Spain is a relatively recent recruit to the ranks of Western democracies. Until the 1930s the country remained under the control of a small and mainly conservative upper class. The Second Republic, installed in 1931, was genuinely democratic, but fell victim to the excesses of its own supporters, the unfavorable international situation before World War II (1939-1945), and the reactionary forces within Spain. In 1936 these right-wing forces backed a military uprising that triggered a three-year civil war. The conflict ended in 1939 with a victory for the right-wing Nationalists (Nacionales) led by General Francisco Franco, who ruled Spain as dictator up to his death in 1975.
After Franco’s death, political change came surprisingly fast and smoothly. Spain held a general election in June 1977 and adopted a new, unambiguously democratic constitution in December 1978. On February 23, 1981, the threat of a return to military rule was finally dispelled by the resounding failure of an attempted coup. In October 1982 the Socialist Workers Party won a landslide election victory. The peaceful acceptance of the Socialist victory by all significant sectors of opinion confirmed that Spain’s transition to democracy was a political reality. Today, Spain is a limited monarchy with an influential parliament.
Spain’s head of state is a hereditary monarch whose powers are purely symbolic. Real executive power lies with the head of government, or prime minister (presidente del gobierno). Under the constitution the prime minister is chosen by majority vote of the Congress of Deputies (the lower house of parliament), and Congress’s decision is then formally approved by the monarch. Once in office the prime minister appoints the ministers who make up the cabinet.
The prime minister can also dismiss the cabinet ministers. Although the parliament can remove the prime minister only if it agrees on a successor, the prime minister has the power to dissolve parliament at any time during its four-year term.
The Spanish parliament (Cortes) consists of two houses: the Senate (upper house) and the Congress of Deputies (lower house). The Congress of Deputies is the more powerful body and the scene of almost all high-profile debates. There are 256 senators and 350 Congress deputies, all of whom serve a four-year term, subject to the prime minister’s power to dismiss them and call an early election. Forty-eight of the senators are chosen by Spain’s regional parliaments, in rough proportion to regional size. The remaining members of both houses are elected by direct vote. All Spaniards aged 18 and over are eligible to vote. The main tasks of Spain’s parliament are to scrutinize and approve legislation, and to control the executive, that is, call it to account for its actions. However, most control mechanisms at its disposal (for example, establishing committees of investigation) require a vote of the parliamentary house concerned.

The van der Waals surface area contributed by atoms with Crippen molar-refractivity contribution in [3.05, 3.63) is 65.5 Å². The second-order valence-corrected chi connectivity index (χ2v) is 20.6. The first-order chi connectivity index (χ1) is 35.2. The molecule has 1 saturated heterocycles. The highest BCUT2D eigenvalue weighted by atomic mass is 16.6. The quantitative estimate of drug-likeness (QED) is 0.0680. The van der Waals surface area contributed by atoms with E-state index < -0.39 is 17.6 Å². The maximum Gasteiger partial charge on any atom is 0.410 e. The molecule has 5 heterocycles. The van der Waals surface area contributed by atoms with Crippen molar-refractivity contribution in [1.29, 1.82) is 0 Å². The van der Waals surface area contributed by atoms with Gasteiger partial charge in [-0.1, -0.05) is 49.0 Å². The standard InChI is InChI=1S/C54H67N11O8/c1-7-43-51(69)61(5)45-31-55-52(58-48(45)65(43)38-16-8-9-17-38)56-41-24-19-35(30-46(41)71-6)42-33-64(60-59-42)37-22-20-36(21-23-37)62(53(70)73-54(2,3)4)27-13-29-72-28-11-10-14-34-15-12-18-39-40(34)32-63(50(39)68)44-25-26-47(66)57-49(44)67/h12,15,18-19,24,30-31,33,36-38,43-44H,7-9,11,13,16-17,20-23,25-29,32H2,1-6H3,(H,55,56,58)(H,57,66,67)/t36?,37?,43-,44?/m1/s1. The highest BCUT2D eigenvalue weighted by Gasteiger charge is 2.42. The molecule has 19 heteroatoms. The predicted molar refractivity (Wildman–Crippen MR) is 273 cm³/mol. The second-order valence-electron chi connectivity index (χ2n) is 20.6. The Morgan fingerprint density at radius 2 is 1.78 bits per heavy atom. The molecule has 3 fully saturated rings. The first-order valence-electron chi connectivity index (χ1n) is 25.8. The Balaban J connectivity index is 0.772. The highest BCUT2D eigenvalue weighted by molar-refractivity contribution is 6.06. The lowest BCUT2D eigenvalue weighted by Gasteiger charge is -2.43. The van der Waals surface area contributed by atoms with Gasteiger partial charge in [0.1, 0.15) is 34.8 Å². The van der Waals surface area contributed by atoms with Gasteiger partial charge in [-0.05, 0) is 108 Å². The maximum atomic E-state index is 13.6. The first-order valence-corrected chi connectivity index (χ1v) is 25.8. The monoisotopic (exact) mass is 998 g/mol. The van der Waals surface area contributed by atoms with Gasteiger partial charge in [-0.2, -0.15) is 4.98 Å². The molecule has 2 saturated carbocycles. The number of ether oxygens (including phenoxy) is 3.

Thus, if the party in power has a majority, it can block an investigation. Parliament’s legislative role similarly has been largely reduced to rubber-stamping executive proposals. As a result parliament has suffered something of an identity crisis, especially severe in the case of the Senate. The Senate can delay legislation but not block it.
Spain’s judicial system is organized as a hierarchy (in order of rank). The country’s Supreme Court stands at the top of the hierarchy and acts as the final court of appeal. These appeals come in particular from the high court (Audiencia Nacional), which was established in 1977. It, too, is also essentially an appeals court, although it also hears certain types of high-profile criminal cases—for example, cases involving drug-trafficking. The next level down consists of the 17 regional high courts. Lower courts are at the provincial and district level.
At all levels the judicial system is divided into six different types of court. Two types concerned with civil cases (non-criminal cases between individuals) and criminal cases, respectively. The others are responsible for labor issues, disputes involving the administration of government agencies, cases involving juveniles, and prison supervision. The ministry of justice administers the court system.
A constitutional court stands apart from the judiciary as a whole. Its task is to interpret the constitution. It does this in three main ways: by resolving disputes between the central government and the regions over the extent of their respective power; by checking new legislation for compatibility with the constitution; and by responding to complaints of unconstitutional treatment from individual citizens. "Spain" © Emmanuel BUCHOT, Encarta, Wikipedia
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